He recommends doing 4-5 exercises per muscle.
“There are many different programs or body-part splits that you can use,” he adds. “For example, you can do a push/pull/legs split, an upper/lower body split, a 4-day split, or a 5-day split. I personally use the latter.”
Whatever approach you choose, he recommends changing it every 6-8 weeks so your body doesn’t get complacent.
Schedule your body-part splits with plenty of time to rest each muscle group before you work it again.
“For our muscles to grow, they must fully recover,” Aguzzi explains. “Hitting isolated body parts 1-2 times a week with at least two days of rest in between gives muscles more time to repair and rebuild.”
6. Slow Down Your Rep Speed
The tempo at which you lift and lower the weights can affect the outcome of your workout. When you lift for hypertrophy, move slowly.
“Muscles grow when they are under tension for longer periods of time,” Santiago says. “Slow and controlled reps mean longer time under tension for that muscle.” He adds, “Using slower reps also allows you to concentrate on using proper form and really feel the muscle working.”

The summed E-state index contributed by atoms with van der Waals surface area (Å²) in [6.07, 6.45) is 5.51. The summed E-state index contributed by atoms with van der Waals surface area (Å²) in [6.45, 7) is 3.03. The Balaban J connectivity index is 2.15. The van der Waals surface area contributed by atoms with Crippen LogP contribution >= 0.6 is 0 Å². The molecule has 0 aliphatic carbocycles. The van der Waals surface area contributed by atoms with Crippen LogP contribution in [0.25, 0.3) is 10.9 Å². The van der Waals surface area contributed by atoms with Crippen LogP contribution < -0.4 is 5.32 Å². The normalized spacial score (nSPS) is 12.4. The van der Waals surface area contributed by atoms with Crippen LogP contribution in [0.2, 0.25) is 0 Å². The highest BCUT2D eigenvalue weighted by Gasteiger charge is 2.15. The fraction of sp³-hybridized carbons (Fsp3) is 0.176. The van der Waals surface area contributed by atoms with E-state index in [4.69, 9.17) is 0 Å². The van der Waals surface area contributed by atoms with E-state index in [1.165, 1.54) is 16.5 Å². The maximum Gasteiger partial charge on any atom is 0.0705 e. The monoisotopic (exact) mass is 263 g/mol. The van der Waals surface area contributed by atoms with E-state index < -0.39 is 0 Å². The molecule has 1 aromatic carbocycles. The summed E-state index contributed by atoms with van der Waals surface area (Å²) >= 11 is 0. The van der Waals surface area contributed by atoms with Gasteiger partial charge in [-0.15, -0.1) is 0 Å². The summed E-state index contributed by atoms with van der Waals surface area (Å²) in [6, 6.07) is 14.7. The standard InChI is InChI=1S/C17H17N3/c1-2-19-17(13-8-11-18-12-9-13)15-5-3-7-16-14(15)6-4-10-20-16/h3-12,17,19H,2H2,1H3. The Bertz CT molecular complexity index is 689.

7. Supplement Smartly
The most important supplements for gaining mass naturally fall into three categories: protein, aminos, and creatine. Here are Amanda and Tim’s bulking stacks.
“I love this protein because it is clean, easy to digest, and contains an abundance of naturally occurring BCAAs.”
“Amino acids are the building blocks of protein and therefore essential for muscle growth. As a natural and meat-free athlete, aminos are an essential part of my day.”
“This product (as well as NutraBio PRE) comes sweetened with stevia in the natural line, making it easy to cut out artificial colors, flavors, and sweeteners.”
“HMB helps promote lean muscle mass, making it a great supplement to gain weight.”
“It is lower in fats and carbs than whey concentrate, and lower in lactose which makes it easier to digest.”